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Thursday, August 04, 2005
Wunderland and the Avalon Theater
In the '80s and early '90s video arcades could be found all over Portland. On Beaverton Hillsdale Highway there was the Videocade, a mini-mall mecca lorded over by an elderly guy that looked like he was trapped in a gulag. Games People Play, where for a $5 admittance fee you could play unlimited games, was located in a strip mall over by Clackamas Town Center. But the 16-bit granddaddy of them all was Electric Castle Wunderland, a multi-location arcade chain where a game of "Final Fight" or a round of skee ball cost a mere nickel.
While newer games cost up to twenty cents a pop at the Washington Square location, it housed all the hottest games of the era. At one time a four-player "Simpsons" machine could be found wedged between "Teenage Mutant Ninja Turtles: The Arcade Game" and its sequel, "Turtles in Time," making this arcade just about the coolest place in the world for nerdy West-siders that grew up during Bush Senior's administration.
But even better was the Avalon Theater, the location over on SE Belmont. Not only did it contain an arcade but a movie theater too. A trip to the Avalon was an occasional treat and the few times I went there as a kid it was during birthday parties. I have a vague memory of seeing a "Summer School" and "Howard the Duck" double-feature there in the summer of 1986.
When I moved back to Portland from Wyoming in 2002, Shanna and I made a trip out to the Avalon, my first trip in over a decade. The place was roughly the same as I had remembered it. Big game room in an huge old theater, little one near the lobby. Several small theaters sat across from the prize counter. We paid $2 to watch "Attack of the Clones" and I went home with a candy necklace and a plastic glider, my winnings from ten games of skee ball.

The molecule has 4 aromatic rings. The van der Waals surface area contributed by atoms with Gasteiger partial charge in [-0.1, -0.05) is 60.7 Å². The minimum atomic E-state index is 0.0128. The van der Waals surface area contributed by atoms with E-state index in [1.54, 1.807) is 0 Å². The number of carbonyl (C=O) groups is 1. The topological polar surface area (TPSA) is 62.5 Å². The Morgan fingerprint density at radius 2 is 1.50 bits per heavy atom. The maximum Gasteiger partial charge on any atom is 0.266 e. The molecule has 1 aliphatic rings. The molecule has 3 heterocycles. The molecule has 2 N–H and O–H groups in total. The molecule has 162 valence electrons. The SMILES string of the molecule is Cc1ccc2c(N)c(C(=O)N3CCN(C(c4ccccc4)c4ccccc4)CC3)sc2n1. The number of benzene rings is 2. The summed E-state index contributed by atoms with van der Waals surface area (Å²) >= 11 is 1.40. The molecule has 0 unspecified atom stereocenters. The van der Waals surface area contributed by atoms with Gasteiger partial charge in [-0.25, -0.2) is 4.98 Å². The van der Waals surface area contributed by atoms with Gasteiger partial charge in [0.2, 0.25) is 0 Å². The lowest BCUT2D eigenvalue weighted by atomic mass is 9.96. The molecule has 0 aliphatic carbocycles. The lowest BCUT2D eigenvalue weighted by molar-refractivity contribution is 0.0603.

What's different about the Avalon these days is the amount of bizarre Japanese imports in the main arcade. Along with a few "Dance Dance Revolution" machines and the guitar game featured in "Lost in Translation," there's another that involves bubble cannons and random aquatic animals. Assaulting pixilated manta rays while an old guy screams at you in Japanese is pretty cathartic.
The nearby "Panic Park" is one of the weirdest arcade games I've ever seen. In the two player mode you smash your controller against your opponent's, thus interfering with their on-screen counterpart as you compete in a series of wacky events. In one, the characters struggle to carry nuclear bombs across a soccer field.
There's also a great boxing game that requires players to punch a series of moving rubber targets. On a trip to the theater a few months back I was dismayed to find that its boxing gloves had been replaced by a pair of gardening gloves.
Sadly, the Avalon is probably not long for this world. It's seriously fraying at the edges and, given the continued gentrification of Belmont, the theater is taking up valuable real estate. Plus, over the years the number of Wunderlands in the Willamette Valley have dwindled from a dozen to a meager four, most likely due to the increased sophistication of home gaming consoles. There's no way a weird bubble game can compete with the likes of "Halo 2" or "GTA: San Andreas."
Much like drive-ins and malt shops, video arcades like this are a relic. I wouldn't place money on it but I'm willing to bet there's no other place on earth like the Avalon Theater. This one of those Portland landmarks the "Keep Portland Weird" folks go nuts over. In other words, savor the Avalon while it lasts. By the end of the decade there'll be a banal, multi-use condo unit in its place with a Pottery Barn on the ground floor. That I am willing to bet on.